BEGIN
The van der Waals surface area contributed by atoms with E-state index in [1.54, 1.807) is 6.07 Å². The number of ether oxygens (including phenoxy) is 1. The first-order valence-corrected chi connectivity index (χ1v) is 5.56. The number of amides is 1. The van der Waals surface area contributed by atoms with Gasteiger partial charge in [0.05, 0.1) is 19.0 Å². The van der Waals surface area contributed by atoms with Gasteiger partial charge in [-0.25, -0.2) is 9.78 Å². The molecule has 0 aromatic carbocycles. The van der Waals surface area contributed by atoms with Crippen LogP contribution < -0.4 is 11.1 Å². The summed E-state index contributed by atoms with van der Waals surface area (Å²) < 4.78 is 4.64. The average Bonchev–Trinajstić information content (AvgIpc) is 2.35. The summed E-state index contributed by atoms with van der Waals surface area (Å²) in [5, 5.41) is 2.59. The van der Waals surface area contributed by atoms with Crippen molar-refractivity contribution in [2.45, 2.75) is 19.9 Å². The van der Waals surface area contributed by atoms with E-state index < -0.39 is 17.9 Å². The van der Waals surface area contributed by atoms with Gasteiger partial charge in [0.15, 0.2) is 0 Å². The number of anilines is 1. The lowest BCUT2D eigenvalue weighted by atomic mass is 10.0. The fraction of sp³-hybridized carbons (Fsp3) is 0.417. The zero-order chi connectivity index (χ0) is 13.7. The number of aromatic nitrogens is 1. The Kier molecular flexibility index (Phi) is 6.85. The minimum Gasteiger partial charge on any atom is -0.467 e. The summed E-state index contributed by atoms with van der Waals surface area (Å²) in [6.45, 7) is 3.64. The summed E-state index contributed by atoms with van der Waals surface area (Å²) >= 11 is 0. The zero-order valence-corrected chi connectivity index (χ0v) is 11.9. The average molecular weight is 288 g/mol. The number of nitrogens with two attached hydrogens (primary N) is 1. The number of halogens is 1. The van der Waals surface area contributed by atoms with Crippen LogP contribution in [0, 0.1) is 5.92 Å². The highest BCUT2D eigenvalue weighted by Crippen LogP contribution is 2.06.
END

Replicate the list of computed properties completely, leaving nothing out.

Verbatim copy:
The van der Waals surface area contributed by atoms with E-state index in [1.54, 1.807) is 6.07 Å². The number of ether oxygens (including phenoxy) is 1. The first-order valence-corrected chi connectivity index (χ1v) is 5.56. The number of amides is 1. The van der Waals surface area contributed by atoms with Gasteiger partial charge in [0.05, 0.1) is 19.0 Å². The van der Waals surface area contributed by atoms with Gasteiger partial charge in [-0.25, -0.2) is 9.78 Å². The molecule has 0 aromatic carbocycles. The van der Waals surface area contributed by atoms with Crippen LogP contribution < -0.4 is 11.1 Å². The summed E-state index contributed by atoms with van der Waals surface area (Å²) < 4.78 is 4.64. The average Bonchev–Trinajstić information content (AvgIpc) is 2.35. The summed E-state index contributed by atoms with van der Waals surface area (Å²) in [5, 5.41) is 2.59. The van der Waals surface area contributed by atoms with Crippen molar-refractivity contribution in [2.45, 2.75) is 19.9 Å². The van der Waals surface area contributed by atoms with E-state index < -0.39 is 17.9 Å². The van der Waals surface area contributed by atoms with Gasteiger partial charge in [0.15, 0.2) is 0 Å². The number of anilines is 1. The lowest BCUT2D eigenvalue weighted by atomic mass is 10.0. The fraction of sp³-hybridized carbons (Fsp3) is 0.417. The zero-order chi connectivity index (χ0) is 13.7. The number of aromatic nitrogens is 1. The Kier molecular flexibility index (Phi) is 6.85. The minimum Gasteiger partial charge on any atom is -0.467 e. The summed E-state index contributed by atoms with van der Waals surface area (Å²) in [6.45, 7) is 3.64. The summed E-state index contributed by atoms with van der Waals surface area (Å²) >= 11 is 0. The zero-order valence-corrected chi connectivity index (χ0v) is 11.9. The average molecular weight is 288 g/mol. The number of nitrogens with two attached hydrogens (primary N) is 1. The number of halogens is 1. The van der Waals surface area contributed by atoms with Crippen LogP contribution in [0, 0.1) is 5.92 Å². The highest BCUT2D eigenvalue weighted by Crippen LogP contribution is 2.06.